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Snow is forecast for this week and therefore travel chaos will probably descend on the UK – as usual – with the airlines (and BA in particular) likely to be particularly badly hit. If British Airways cancels your flight (or even if you just think they might – they started proactively cancelling some flights last night), here are some great tips on what to do, compiled by Craig when dealing with a previous white-out.
My own suggestion on what to do during these trying times is pictured above, but you may find Craig’s ideas more practical! Note that the details below refer to a cancellation back in December, but the tips are still just as relevant.
1. Don’t Check in Online
Whenever there is a crisis ongoing, DON’T CHECK IN ONLINE. Your reservation is safe and you will still get a seat (pre-assigned if you have elite status), as long as the flight operates. But once British Airways announces that anybody can change impacted flights via ba.com, the last thing you want to do is follow their advice and find this:
Since I had already checked in online (schoolboy error) I was left with no choice but to call British Airways to handle my situation. I had already pre-selected my seat, and didn’t even print out my boarding pass, so why did I bother?!?!
2. Don’t Call the UK Help Line
Well… you can… just don’t expect anybody to pick up. The phone queues were so long on Sunday evening that British Airways wouldn’t even let new callers join the queue!
But luckily any British Airways agent in the world will do. Skype is your friend! Call British Airways in Japan, Australia, India, the United States… anywhere where it is regular business hours. Some quick searching on the BA website will help you dig out the number.
Since it was Sunday evening, it was a bit too early for Asia to be at their desks working, so I called the British Airways number in the United States using Skype.
3. Be Proactive
At 7 p.m. UK time on Sunday, the British Airways “Flight Status” page looked like this:
My flight was cancelled, so I proceeded to points 1 and 2.
When did British Airways text and e-mail me to let me know my flight was cancelled? Over three hours later! By that time, every flight for the 11th and 12th was fully booked or cancelled…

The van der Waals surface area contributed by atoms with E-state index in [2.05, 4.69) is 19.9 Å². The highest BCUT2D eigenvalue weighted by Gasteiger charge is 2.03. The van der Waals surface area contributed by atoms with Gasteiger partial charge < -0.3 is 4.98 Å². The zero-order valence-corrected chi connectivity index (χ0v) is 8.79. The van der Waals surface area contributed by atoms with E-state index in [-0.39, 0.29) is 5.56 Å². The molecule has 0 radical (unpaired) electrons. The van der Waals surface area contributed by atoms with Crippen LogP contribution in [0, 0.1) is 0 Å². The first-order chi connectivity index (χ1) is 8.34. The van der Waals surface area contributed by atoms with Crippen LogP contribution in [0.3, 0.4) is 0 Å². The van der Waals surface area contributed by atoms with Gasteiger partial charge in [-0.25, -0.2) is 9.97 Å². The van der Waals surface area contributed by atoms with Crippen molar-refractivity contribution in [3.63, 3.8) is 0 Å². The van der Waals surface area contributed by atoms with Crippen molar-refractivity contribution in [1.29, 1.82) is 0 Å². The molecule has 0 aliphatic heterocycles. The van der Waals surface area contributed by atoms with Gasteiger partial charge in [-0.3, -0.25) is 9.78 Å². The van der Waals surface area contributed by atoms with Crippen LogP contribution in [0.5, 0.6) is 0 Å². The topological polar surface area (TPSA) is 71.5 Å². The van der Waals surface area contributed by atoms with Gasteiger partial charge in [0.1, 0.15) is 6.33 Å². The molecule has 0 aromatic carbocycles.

If you see bad weather on the horizon (or outside your window or on the television) don’t wait for British Airways, jump ahead of the masses by being proactive.
4. Take Advantage of the 24-Hour Cooling-Off Period
This piece of advice is what truly saved me (whilst I was on a 3-hour phone queue in the U.S. only to be served eventually by a lovely, apologetic woman clearly based in Newcastle or Manchester)
For every British Airways booking, you have a 24-hour cooling-off period to cancel your booking at no charge. The only exception is when you are booking a flight that departs within 24 hours of booking.
So whilst my tablet was waiting for British Airways to answer my call, I booked a flight for Tuesday the 12th and another one for Wednesday the 13th. I happened to be using Avios and, due to my proactively booking before British Airways and its stranded passengers got around to re-booking, I still managed to find reward space on those mid-week flights. Due to the 24-hour rule, I could cancel either on Monday morning at my leisure.
As I mentioned previously, in the space of 3-4 hours every flight on the 11th and 12th become fully booked. (prices soared in real time – it was like watching a stock ticker during a boom, or the price of Bitcoin lately) When BA eventually answered my call, I was offered a seat on a flight on the 13th. When I heard this, I simply mentioned that I had already made a separate booking, so she could simply go ahead and cancel my Avios booking for the 11th – for a full refund. My ego, still wounded from my online check-in error, certainly appreciated the “Ooh, that was clever of you”.
And Monday evening, when it became clear that flights were going to operate as planned on the 12th, I took advantage of the 24-hour cooling off period to cancel my booking for the 13th.
Confused? I hope not. But essentially I booked three separate rewards using Avios for three consecutive days, and received full refunds for the two bookings I didn’t need!
Don’t go to the airport during a crisis! Find a good internet connection and hopefully these tips will come in handy the next time Alex Cruz is reaching for his hi-vis jacket…
Good luck everyone! Any more tips to add? – Let us know in the comments.